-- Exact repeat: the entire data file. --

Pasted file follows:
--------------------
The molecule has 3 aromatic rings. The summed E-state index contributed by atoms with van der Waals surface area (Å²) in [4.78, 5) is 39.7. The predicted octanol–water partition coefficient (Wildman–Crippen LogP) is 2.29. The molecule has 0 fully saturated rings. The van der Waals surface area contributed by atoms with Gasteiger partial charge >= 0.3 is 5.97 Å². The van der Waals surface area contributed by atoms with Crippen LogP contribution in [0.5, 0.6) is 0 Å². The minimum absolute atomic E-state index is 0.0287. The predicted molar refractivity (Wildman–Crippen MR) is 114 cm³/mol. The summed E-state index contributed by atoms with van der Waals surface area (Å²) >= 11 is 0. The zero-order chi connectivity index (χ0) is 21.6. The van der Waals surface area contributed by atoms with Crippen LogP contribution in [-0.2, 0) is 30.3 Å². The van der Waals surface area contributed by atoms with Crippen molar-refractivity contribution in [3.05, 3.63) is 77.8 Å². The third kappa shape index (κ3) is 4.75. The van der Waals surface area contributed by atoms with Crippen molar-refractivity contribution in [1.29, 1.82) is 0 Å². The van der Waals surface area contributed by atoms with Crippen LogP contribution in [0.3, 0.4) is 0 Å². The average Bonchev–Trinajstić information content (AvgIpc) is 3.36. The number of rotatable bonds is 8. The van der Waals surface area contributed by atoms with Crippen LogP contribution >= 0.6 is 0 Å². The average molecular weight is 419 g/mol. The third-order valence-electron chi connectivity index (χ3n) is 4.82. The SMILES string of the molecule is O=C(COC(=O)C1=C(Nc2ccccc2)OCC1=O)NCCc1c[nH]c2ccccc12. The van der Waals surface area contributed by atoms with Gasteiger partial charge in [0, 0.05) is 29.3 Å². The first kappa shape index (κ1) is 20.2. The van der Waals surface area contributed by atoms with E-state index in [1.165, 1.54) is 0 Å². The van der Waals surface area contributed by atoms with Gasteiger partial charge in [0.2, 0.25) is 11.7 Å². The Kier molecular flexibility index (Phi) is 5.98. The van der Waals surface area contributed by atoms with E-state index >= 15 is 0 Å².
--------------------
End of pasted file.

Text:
The molecule has 3 aromatic rings. The summed E-state index contributed by atoms with van der Waals surface area (Å²) in [4.78, 5) is 39.7. The predicted octanol–water partition coefficient (Wildman–Crippen LogP) is 2.29. The molecule has 0 fully saturated rings. The van der Waals surface area contributed by atoms with Gasteiger partial charge >= 0.3 is 5.97 Å². The van der Waals surface area contributed by atoms with Crippen LogP contribution in [0.5, 0.6) is 0 Å². The minimum absolute atomic E-state index is 0.0287. The predicted molar refractivity (Wildman–Crippen MR) is 114 cm³/mol. The summed E-state index contributed by atoms with van der Waals surface area (Å²) >= 11 is 0. The zero-order chi connectivity index (χ0) is 21.6. The van der Waals surface area contributed by atoms with Crippen LogP contribution in [-0.2, 0) is 30.3 Å². The van der Waals surface area contributed by atoms with Crippen molar-refractivity contribution in [3.05, 3.63) is 77.8 Å². The third kappa shape index (κ3) is 4.75. The van der Waals surface area contributed by atoms with Crippen molar-refractivity contribution in [1.29, 1.82) is 0 Å². The van der Waals surface area contributed by atoms with Crippen LogP contribution in [0.3, 0.4) is 0 Å². The average Bonchev–Trinajstić information content (AvgIpc) is 3.36. The number of rotatable bonds is 8. The van der Waals surface area contributed by atoms with Crippen LogP contribution >= 0.6 is 0 Å². The average molecular weight is 419 g/mol. The third-order valence-electron chi connectivity index (χ3n) is 4.82. The SMILES string of the molecule is O=C(COC(=O)C1=C(Nc2ccccc2)OCC1=O)NCCc1c[nH]c2ccccc12. The van der Waals surface area contributed by atoms with Gasteiger partial charge in [0, 0.05) is 29.3 Å². The first kappa shape index (κ1) is 20.2. The van der Waals surface area contributed by atoms with E-state index in [1.165, 1.54) is 0 Å². The van der Waals surface area contributed by atoms with Gasteiger partial charge in [0.2, 0.25) is 11.7 Å². The Kier molecular flexibility index (Phi) is 5.98. The van der Waals surface area contributed by atoms with E-state index >= 15 is 0 Å².